The webcomic A Softer World has so much in common with visual poetry that I’m going to use it for an example, even though its genre is officially “webcomic”. Consider comic #33.
The image here is central to the joke: it conveys that the speaker is a cat, and that he or she is wearing a particular, rather eerie facial expression. Even if you could get this information across in some other format, it would be hard to do it without spoiling the humor.
Although visual poetry has special capabilities, visual poems can be translated into non-visual formats. (I think my ontological promiscuity helps with understanding what’s going on here. There exist both a durable artwork that survives the translation, and a fragile artwork that does not.) I’ve seen poets accomplish this kind of translation at festivals: a.rawlings uses pauses, strange noises, and gibberish to capture the typographic strangeness of her poems, while Shane Rhodes projects images of words behind himself as he’s reading. So I don’t think visual poetry is separate from other genres of poetry; rather, I think visual elements are among the many valuable tools in a poet’s toolkit.
AFB: Sometimes, non-poetry takes advantage of these techniques, too. This is true of some prose fiction (Danielewski’s House of Leaves) and some non-fiction (e.g., The Talmud, Derrida’s Glas, and D’Agata’s The Lifespan of a Fact). Do you think there is anything to be gained by using these techniques in non-fiction or philosophical writing?
RACHAEL BRIGGS: Absolutely! One technique that’s common to your examples is the extensive and creative use of footnotes or other annotations. That seems like an especially promising tool for philosophy. Writing a traditional philosophical essay involves a lot of cutting out digressive passages and simplifying murky issues (for me, anyway). Extensive footnotes could allow the reader and writer to explore more side roads, away from the main path of an argument.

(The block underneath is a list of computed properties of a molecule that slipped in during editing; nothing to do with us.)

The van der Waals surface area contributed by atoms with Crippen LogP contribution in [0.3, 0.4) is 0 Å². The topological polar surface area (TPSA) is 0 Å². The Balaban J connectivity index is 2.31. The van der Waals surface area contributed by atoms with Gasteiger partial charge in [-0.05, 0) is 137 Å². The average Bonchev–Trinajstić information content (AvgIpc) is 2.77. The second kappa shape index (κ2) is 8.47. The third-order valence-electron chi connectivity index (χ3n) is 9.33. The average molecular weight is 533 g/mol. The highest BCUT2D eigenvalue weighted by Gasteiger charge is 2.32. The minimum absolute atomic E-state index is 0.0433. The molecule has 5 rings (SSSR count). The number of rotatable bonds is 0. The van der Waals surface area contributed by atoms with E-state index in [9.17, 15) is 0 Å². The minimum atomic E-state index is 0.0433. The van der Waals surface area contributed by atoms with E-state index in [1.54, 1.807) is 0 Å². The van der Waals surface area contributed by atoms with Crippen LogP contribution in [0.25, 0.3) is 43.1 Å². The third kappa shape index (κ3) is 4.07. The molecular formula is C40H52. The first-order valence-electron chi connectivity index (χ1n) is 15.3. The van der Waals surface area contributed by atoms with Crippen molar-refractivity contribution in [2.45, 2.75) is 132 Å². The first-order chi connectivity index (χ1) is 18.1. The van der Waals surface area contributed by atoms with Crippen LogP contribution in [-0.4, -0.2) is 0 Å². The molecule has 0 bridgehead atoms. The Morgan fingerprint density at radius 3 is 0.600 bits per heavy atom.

But to play devil’s advocate for a moment, here’s an objection to the use of poetic techniques in philosophy: they would make philosophical writing less accessible. Glas is a pretty obscure book. The techniques of visual poetry pose special problems, since they are unlikely to be helpful to blind philosophers. Gabriele Contessa argues that philosophy’s stylistic expectations already disadvantage non-native English speakers; if philosophers started to demand poetic levels of lyricism, this would make things even worse.
However, I don’t think that the objection succeeds. We don’t know that conventional methods are optimized for clarity—plenty of conventional essays manage to be both ugly and obscure. Experimenting with poetic techniques can be done in a pretty low-risk way; unlike badly-constructed vehicles, badly-constructed essay drafts rarely kill people. Contessa makes a good case that difficult poetic techniques shouldn’t be required in philosophical writing, and I agree with him. Still, poetic techniques are permissible, and might be useful for creating worthwhile philosophy.